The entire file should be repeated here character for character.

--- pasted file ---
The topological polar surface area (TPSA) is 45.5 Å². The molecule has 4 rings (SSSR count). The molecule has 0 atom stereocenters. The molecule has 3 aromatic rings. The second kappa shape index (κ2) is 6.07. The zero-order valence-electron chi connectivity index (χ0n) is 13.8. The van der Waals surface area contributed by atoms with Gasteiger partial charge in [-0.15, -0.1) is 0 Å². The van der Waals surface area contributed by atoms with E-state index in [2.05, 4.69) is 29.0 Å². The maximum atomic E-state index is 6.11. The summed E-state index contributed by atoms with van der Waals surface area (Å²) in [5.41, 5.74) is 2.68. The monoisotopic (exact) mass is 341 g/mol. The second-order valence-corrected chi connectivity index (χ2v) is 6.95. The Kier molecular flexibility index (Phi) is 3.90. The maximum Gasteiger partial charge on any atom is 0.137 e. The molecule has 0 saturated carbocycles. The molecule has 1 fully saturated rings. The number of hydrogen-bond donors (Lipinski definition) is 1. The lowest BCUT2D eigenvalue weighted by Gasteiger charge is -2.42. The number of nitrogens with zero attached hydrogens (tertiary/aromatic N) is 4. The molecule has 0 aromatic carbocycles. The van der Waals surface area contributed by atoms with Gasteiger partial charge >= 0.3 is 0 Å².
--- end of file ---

The topological polar surface area (TPSA) is 45.5 Å². The molecule has 4 rings (SSSR count). The molecule has 0 atom stereocenters. The molecule has 3 aromatic rings. The second kappa shape index (κ2) is 6.07. The zero-order valence-electron chi connectivity index (χ0n) is 13.8. The van der Waals surface area contributed by atoms with Gasteiger partial charge in [-0.15, -0.1) is 0 Å². The van der Waals surface area contributed by atoms with E-state index in [2.05, 4.69) is 29.0 Å². The maximum atomic E-state index is 6.11. The summed E-state index contributed by atoms with van der Waals surface area (Å²) in [5.41, 5.74) is 2.68. The monoisotopic (exact) mass is 341 g/mol. The second-order valence-corrected chi connectivity index (χ2v) is 6.95. The Kier molecular flexibility index (Phi) is 3.90. The maximum Gasteiger partial charge on any atom is 0.137 e. The molecule has 0 saturated carbocycles. The molecule has 1 fully saturated rings. The number of hydrogen-bond donors (Lipinski definition) is 1. The lowest BCUT2D eigenvalue weighted by Gasteiger charge is -2.42. The number of nitrogens with zero attached hydrogens (tertiary/aromatic N) is 4. The molecule has 0 aromatic carbocycles. The van der Waals surface area contributed by atoms with Gasteiger partial charge >= 0.3 is 0 Å².